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Protecting Our Children

Parents can Inadvertently Set up Youth for a Porn Problem

By JoAnn Hamilton
August 4, 2006

I don't think any parent would knowingly set up their youth for a pornography problem, but I get concerned that they will fail to protect their children from the initial introduction to pornography because they really don't understand four areas of concern.


These ideas were presented by Dr. John Harmer, chairman of The Lighted Candle Society, in a recent newsletter.  


First Dr. Harmer expresses his concern that parents simply don't take the time to know what is going on in the lives of their children. He uses the example of a nine-year-old given a school assignment to do research in an area that elicited inappropriate information and images. The good element is that the girl immediately told her mother. The bad element is that she saw a pornographic photograph that created an irreversible image in her brain.


Second, Dr. Harmer states: "Parents are woefully ignorant of the subtlety with which pornography is being marketed to their children." He tells how a mother gave her six-year-old a coloring book titled "Your Favorite MTV Stars" while they were sitting in a church meeting. So what is happening here is that "a well meaning but pathetically naïve mother handed her six-year-old daughter a coloring book which contained glamorized sketches of the female stars who every day are singing about illicit sex, drugs, carnal mayhem and lesbianism."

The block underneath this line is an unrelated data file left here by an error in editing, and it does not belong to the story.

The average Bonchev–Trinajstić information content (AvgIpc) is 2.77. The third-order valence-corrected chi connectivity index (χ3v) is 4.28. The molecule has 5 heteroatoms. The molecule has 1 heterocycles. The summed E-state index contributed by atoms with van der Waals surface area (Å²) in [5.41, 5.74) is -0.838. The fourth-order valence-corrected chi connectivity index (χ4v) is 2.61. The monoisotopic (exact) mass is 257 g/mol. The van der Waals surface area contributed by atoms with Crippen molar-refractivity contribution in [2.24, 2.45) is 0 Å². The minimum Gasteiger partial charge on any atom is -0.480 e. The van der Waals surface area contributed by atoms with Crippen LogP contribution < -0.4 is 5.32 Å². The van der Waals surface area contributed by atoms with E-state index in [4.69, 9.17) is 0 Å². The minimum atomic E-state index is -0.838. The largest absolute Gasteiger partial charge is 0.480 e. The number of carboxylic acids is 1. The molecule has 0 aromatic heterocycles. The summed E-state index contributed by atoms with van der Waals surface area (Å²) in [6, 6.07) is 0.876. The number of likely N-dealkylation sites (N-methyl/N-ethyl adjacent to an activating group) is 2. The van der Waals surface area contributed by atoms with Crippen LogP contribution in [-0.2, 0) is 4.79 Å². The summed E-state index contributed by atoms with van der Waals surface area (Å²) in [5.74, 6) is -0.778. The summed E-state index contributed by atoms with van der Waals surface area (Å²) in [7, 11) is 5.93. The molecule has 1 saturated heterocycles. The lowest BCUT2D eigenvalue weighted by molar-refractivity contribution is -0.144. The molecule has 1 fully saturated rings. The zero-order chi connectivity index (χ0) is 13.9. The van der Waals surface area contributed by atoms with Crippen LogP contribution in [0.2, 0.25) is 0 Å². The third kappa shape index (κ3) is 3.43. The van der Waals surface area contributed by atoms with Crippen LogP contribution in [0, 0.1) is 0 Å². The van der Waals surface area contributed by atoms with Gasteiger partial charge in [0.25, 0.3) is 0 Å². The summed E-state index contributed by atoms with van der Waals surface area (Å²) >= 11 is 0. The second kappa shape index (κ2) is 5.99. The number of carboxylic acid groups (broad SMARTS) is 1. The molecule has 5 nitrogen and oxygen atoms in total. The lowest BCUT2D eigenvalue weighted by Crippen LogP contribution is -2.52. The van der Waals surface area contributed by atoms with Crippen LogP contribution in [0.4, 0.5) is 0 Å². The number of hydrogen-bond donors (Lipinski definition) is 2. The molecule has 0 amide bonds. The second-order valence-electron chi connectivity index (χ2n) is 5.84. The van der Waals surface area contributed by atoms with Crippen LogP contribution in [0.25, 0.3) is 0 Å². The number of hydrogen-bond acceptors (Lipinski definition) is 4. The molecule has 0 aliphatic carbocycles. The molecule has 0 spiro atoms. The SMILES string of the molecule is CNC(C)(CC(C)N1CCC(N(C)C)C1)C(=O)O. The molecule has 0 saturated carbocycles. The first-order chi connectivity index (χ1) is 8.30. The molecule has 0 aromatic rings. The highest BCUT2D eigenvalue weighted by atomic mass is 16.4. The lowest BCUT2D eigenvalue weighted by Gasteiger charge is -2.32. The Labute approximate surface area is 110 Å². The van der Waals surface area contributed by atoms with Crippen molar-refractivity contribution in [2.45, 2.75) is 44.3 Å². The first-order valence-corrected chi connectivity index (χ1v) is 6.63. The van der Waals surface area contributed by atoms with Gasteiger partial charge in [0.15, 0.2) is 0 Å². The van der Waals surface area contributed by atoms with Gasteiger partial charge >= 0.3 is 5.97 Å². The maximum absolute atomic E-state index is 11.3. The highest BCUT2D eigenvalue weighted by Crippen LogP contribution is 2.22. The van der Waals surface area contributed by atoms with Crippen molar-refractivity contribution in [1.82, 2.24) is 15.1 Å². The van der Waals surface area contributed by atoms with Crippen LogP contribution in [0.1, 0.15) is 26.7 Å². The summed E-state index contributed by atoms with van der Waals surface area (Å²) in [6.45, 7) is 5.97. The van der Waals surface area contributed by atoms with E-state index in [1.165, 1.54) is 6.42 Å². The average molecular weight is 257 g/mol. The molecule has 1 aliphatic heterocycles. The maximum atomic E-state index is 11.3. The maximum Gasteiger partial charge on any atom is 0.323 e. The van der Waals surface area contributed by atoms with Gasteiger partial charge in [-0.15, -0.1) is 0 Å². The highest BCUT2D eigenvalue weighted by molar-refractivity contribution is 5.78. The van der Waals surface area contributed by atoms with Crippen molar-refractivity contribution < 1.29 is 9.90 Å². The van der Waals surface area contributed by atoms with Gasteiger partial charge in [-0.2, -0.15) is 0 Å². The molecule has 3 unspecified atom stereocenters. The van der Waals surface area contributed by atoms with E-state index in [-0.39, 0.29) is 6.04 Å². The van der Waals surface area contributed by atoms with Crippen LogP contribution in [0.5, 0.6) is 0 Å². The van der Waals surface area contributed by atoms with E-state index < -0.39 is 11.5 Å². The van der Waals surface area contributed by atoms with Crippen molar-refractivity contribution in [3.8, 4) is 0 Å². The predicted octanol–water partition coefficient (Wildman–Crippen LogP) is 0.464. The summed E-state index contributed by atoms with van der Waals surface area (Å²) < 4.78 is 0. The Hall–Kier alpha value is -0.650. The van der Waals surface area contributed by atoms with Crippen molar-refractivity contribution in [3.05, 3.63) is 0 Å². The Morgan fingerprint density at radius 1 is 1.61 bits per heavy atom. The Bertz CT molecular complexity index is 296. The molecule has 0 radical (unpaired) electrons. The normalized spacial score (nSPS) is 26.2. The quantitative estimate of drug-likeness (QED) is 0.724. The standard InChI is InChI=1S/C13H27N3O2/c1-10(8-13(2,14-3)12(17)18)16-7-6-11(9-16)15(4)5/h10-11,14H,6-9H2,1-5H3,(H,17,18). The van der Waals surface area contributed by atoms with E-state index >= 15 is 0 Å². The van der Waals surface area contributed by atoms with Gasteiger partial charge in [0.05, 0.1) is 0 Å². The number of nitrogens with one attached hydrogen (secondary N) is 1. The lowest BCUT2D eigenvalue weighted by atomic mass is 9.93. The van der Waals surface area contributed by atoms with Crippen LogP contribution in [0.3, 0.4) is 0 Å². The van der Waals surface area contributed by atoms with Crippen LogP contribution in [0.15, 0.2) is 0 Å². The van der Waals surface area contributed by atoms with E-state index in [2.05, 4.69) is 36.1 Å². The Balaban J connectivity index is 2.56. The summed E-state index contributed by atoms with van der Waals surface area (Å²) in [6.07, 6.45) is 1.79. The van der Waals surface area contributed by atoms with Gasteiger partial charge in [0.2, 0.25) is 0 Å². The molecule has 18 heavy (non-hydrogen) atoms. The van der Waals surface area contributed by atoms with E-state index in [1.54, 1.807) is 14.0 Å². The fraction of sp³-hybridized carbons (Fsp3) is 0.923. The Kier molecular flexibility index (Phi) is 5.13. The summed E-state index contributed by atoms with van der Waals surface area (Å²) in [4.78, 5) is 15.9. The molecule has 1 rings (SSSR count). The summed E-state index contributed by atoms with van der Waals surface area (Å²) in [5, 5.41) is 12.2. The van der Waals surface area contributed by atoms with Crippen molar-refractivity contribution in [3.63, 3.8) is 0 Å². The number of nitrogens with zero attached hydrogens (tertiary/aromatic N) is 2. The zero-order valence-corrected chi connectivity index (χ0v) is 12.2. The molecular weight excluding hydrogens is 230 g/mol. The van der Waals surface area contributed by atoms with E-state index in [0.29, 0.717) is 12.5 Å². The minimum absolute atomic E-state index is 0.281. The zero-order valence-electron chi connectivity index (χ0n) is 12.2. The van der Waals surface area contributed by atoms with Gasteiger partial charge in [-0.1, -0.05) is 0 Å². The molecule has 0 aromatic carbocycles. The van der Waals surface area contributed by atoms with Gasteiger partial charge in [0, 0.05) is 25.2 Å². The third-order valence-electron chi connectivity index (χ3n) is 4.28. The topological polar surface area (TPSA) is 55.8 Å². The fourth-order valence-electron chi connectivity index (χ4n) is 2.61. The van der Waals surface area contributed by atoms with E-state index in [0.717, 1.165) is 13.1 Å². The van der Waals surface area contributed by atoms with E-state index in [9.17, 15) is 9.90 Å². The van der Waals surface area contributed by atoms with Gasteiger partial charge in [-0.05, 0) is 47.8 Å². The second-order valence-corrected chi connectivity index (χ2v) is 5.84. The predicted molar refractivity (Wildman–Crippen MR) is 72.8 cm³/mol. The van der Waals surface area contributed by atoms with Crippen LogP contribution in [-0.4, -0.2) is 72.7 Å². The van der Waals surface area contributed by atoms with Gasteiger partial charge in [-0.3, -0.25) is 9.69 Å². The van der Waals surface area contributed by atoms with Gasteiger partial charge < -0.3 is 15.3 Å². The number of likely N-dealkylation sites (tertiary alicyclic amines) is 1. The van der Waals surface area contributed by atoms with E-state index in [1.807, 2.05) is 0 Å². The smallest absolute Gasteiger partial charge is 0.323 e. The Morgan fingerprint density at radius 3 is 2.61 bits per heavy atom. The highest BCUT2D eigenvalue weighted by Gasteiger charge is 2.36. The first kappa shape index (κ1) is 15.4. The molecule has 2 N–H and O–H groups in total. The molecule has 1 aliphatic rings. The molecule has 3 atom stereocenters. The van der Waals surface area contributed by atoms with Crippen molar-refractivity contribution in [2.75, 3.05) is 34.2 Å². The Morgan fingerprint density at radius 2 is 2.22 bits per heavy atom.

Third: "Parents willingly accept pornography in their own choice of entertainment because it is often camouflaged in humor. Recently, a motion picture patron recited her experience in attending a newly released motion picture with the comment: ‘We should have walked out, the language was so foul, but the show was absolutely hilarious.'" When parents compromise, children become confused.


Fourth: "Adults are desensitized to sexually explicit materials because it is all about them. T hey don't realize what is happening in the mind of a child when that same material is placed before them. Dr. Harmer uses the example of a 12-year-old in a supermarket checkout line reading the cover of Cosmopolitan Magazine mentioning "10 Ways to drive Your Man Wild in Bed." The woman on the cover was anything but overdressed.  


With the above-mentioned problems in mind, what can we parents do?


•  The daily involvement of parents in the lives of their children is very effective in protecting them from the tragedy of permissive sexual activity.


•  Parents need to analyze where and how their children's values are being formed.


•  Be aware that so-called sex education classes in public schools frequently utilize graphic representations of sexual conduct.


•  Wise parents employ tight rules regarding children's viewing of television and movies.


•  Go to your children's schools and personally review the materials your children are studying.


•  Discuss very specific standards of right and wrong with your children.


•  Install a good filter system on your computer. Keep computers located in common areas of the home. Never allow your children to have a computer in their rooms.


•  Ask managers of stores to cover inappropriate magazines, and thank those who are doing so.


These strategies will go a long way in protecting your children.



For information on how to protect your children see www.strengthenthefamily.net

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